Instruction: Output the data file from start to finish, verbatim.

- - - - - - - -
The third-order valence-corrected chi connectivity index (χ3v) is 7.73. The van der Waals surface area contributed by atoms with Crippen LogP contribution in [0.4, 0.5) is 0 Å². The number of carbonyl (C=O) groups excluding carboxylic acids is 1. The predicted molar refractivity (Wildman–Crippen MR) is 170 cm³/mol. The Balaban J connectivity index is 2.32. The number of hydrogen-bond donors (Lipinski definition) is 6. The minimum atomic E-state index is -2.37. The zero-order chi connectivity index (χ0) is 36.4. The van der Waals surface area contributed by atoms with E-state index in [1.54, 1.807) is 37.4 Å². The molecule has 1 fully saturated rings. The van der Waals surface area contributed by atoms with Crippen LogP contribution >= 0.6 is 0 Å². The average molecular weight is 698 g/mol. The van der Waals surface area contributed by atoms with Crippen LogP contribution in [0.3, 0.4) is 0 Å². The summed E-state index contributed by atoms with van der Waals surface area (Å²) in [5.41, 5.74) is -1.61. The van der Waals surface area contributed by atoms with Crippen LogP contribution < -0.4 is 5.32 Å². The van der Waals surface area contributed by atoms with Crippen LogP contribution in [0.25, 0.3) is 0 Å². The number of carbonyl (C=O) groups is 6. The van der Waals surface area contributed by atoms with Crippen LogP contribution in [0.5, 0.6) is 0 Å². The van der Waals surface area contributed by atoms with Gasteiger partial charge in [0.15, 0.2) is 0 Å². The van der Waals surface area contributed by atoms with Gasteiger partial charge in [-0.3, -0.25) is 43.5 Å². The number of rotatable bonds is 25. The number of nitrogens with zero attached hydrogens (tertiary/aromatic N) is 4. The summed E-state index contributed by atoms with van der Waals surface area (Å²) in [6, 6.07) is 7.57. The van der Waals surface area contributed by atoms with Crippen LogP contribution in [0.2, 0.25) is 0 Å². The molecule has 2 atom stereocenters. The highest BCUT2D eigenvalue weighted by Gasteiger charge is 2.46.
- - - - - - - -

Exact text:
The third-order valence-corrected chi connectivity index (χ3v) is 7.73. The van der Waals surface area contributed by atoms with Crippen LogP contribution in [0.4, 0.5) is 0 Å². The number of carbonyl (C=O) groups excluding carboxylic acids is 1. The predicted molar refractivity (Wildman–Crippen MR) is 170 cm³/mol. The Balaban J connectivity index is 2.32. The number of hydrogen-bond donors (Lipinski definition) is 6. The minimum atomic E-state index is -2.37. The zero-order chi connectivity index (χ0) is 36.4. The van der Waals surface area contributed by atoms with E-state index in [1.54, 1.807) is 37.4 Å². The molecule has 1 fully saturated rings. The van der Waals surface area contributed by atoms with Crippen LogP contribution >= 0.6 is 0 Å². The average molecular weight is 698 g/mol. The van der Waals surface area contributed by atoms with Crippen LogP contribution in [0.3, 0.4) is 0 Å². The summed E-state index contributed by atoms with van der Waals surface area (Å²) in [5.41, 5.74) is -1.61. The van der Waals surface area contributed by atoms with Crippen LogP contribution < -0.4 is 5.32 Å². The van der Waals surface area contributed by atoms with Crippen LogP contribution in [0.25, 0.3) is 0 Å². The number of carbonyl (C=O) groups is 6. The van der Waals surface area contributed by atoms with Crippen LogP contribution in [0.5, 0.6) is 0 Å². The van der Waals surface area contributed by atoms with Gasteiger partial charge in [0.15, 0.2) is 0 Å². The van der Waals surface area contributed by atoms with Gasteiger partial charge in [-0.3, -0.25) is 43.5 Å². The number of rotatable bonds is 25. The number of nitrogens with zero attached hydrogens (tertiary/aromatic N) is 4. The summed E-state index contributed by atoms with van der Waals surface area (Å²) in [6, 6.07) is 7.57. The van der Waals surface area contributed by atoms with Crippen LogP contribution in [0.2, 0.25) is 0 Å². The molecule has 2 atom stereocenters. The highest BCUT2D eigenvalue weighted by Gasteiger charge is 2.46.